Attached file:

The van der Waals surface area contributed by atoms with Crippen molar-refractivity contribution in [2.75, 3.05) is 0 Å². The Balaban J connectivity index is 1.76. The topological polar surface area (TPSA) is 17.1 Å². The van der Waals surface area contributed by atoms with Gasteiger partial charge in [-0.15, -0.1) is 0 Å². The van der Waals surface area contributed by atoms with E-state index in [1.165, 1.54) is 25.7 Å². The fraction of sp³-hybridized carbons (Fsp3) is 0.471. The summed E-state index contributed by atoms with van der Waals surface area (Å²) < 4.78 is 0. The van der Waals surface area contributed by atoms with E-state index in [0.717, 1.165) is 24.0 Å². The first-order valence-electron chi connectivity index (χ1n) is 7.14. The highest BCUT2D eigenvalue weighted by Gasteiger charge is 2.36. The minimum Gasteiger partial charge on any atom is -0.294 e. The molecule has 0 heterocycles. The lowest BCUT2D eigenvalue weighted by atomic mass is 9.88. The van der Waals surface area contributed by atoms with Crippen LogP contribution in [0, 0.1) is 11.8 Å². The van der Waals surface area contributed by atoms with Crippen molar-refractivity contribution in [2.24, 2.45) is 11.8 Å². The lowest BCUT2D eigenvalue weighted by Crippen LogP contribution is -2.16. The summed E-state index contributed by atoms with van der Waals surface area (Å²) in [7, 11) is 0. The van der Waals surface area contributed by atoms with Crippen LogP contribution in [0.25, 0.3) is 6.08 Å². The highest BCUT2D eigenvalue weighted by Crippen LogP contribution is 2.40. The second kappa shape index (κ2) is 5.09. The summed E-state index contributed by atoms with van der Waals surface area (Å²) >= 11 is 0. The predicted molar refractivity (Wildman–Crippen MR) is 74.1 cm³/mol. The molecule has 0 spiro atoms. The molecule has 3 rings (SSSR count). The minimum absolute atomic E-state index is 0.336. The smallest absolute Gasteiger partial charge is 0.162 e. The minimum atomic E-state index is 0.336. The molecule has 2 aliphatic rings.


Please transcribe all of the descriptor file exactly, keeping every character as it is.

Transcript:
The van der Waals surface area contributed by atoms with Crippen molar-refractivity contribution in [2.75, 3.05) is 0 Å². The Balaban J connectivity index is 1.76. The topological polar surface area (TPSA) is 17.1 Å². The van der Waals surface area contributed by atoms with Gasteiger partial charge in [-0.15, -0.1) is 0 Å². The van der Waals surface area contributed by atoms with E-state index in [1.165, 1.54) is 25.7 Å². The fraction of sp³-hybridized carbons (Fsp3) is 0.471. The summed E-state index contributed by atoms with van der Waals surface area (Å²) < 4.78 is 0. The van der Waals surface area contributed by atoms with E-state index in [0.717, 1.165) is 24.0 Å². The first-order valence-electron chi connectivity index (χ1n) is 7.14. The highest BCUT2D eigenvalue weighted by Gasteiger charge is 2.36. The minimum Gasteiger partial charge on any atom is -0.294 e. The molecule has 0 heterocycles. The lowest BCUT2D eigenvalue weighted by atomic mass is 9.88. The van der Waals surface area contributed by atoms with Crippen LogP contribution in [0, 0.1) is 11.8 Å². The van der Waals surface area contributed by atoms with Crippen molar-refractivity contribution in [2.24, 2.45) is 11.8 Å². The lowest BCUT2D eigenvalue weighted by Crippen LogP contribution is -2.16. The summed E-state index contributed by atoms with van der Waals surface area (Å²) in [7, 11) is 0. The van der Waals surface area contributed by atoms with Crippen LogP contribution in [0.25, 0.3) is 6.08 Å². The highest BCUT2D eigenvalue weighted by Crippen LogP contribution is 2.40. The second kappa shape index (κ2) is 5.09. The summed E-state index contributed by atoms with van der Waals surface area (Å²) >= 11 is 0. The predicted molar refractivity (Wildman–Crippen MR) is 74.1 cm³/mol. The molecule has 0 spiro atoms. The molecule has 3 rings (SSSR count). The minimum absolute atomic E-state index is 0.336. The smallest absolute Gasteiger partial charge is 0.162 e. The minimum atomic E-state index is 0.336. The molecule has 2 aliphatic rings.